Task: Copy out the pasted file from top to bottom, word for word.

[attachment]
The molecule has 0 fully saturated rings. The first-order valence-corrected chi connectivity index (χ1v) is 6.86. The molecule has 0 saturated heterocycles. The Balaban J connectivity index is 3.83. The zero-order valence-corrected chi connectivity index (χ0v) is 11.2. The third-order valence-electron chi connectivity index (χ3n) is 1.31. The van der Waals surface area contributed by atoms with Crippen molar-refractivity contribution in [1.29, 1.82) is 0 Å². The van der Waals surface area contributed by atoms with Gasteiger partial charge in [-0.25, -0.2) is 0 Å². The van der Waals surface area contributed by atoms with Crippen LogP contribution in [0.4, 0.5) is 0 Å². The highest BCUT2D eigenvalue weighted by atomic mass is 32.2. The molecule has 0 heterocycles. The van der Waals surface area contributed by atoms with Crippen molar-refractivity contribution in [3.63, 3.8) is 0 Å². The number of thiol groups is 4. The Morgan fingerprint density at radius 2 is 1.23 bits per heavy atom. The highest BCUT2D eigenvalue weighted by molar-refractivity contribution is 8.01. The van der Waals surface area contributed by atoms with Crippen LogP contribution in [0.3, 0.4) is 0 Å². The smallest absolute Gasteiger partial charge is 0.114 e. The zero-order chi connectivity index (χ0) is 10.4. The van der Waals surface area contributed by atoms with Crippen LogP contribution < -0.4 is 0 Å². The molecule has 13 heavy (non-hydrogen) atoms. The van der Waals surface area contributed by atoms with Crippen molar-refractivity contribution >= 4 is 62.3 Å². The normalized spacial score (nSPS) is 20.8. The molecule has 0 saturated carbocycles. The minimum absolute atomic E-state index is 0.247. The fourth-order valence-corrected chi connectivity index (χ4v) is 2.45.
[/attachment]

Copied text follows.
The molecule has 0 fully saturated rings. The first-order valence-corrected chi connectivity index (χ1v) is 6.86. The molecule has 0 saturated heterocycles. The Balaban J connectivity index is 3.83. The zero-order valence-corrected chi connectivity index (χ0v) is 11.2. The third-order valence-electron chi connectivity index (χ3n) is 1.31. The van der Waals surface area contributed by atoms with Crippen molar-refractivity contribution in [1.29, 1.82) is 0 Å². The van der Waals surface area contributed by atoms with Gasteiger partial charge in [-0.25, -0.2) is 0 Å². The van der Waals surface area contributed by atoms with Crippen LogP contribution in [0.4, 0.5) is 0 Å². The highest BCUT2D eigenvalue weighted by atomic mass is 32.2. The molecule has 0 heterocycles. The van der Waals surface area contributed by atoms with Crippen molar-refractivity contribution in [3.63, 3.8) is 0 Å². The number of thiol groups is 4. The Morgan fingerprint density at radius 2 is 1.23 bits per heavy atom. The highest BCUT2D eigenvalue weighted by molar-refractivity contribution is 8.01. The van der Waals surface area contributed by atoms with Crippen LogP contribution in [0.3, 0.4) is 0 Å². The smallest absolute Gasteiger partial charge is 0.114 e. The zero-order chi connectivity index (χ0) is 10.4. The van der Waals surface area contributed by atoms with Crippen LogP contribution < -0.4 is 0 Å². The molecule has 13 heavy (non-hydrogen) atoms. The van der Waals surface area contributed by atoms with Crippen molar-refractivity contribution >= 4 is 62.3 Å². The normalized spacial score (nSPS) is 20.8. The molecule has 0 saturated carbocycles. The minimum absolute atomic E-state index is 0.247. The fourth-order valence-corrected chi connectivity index (χ4v) is 2.45.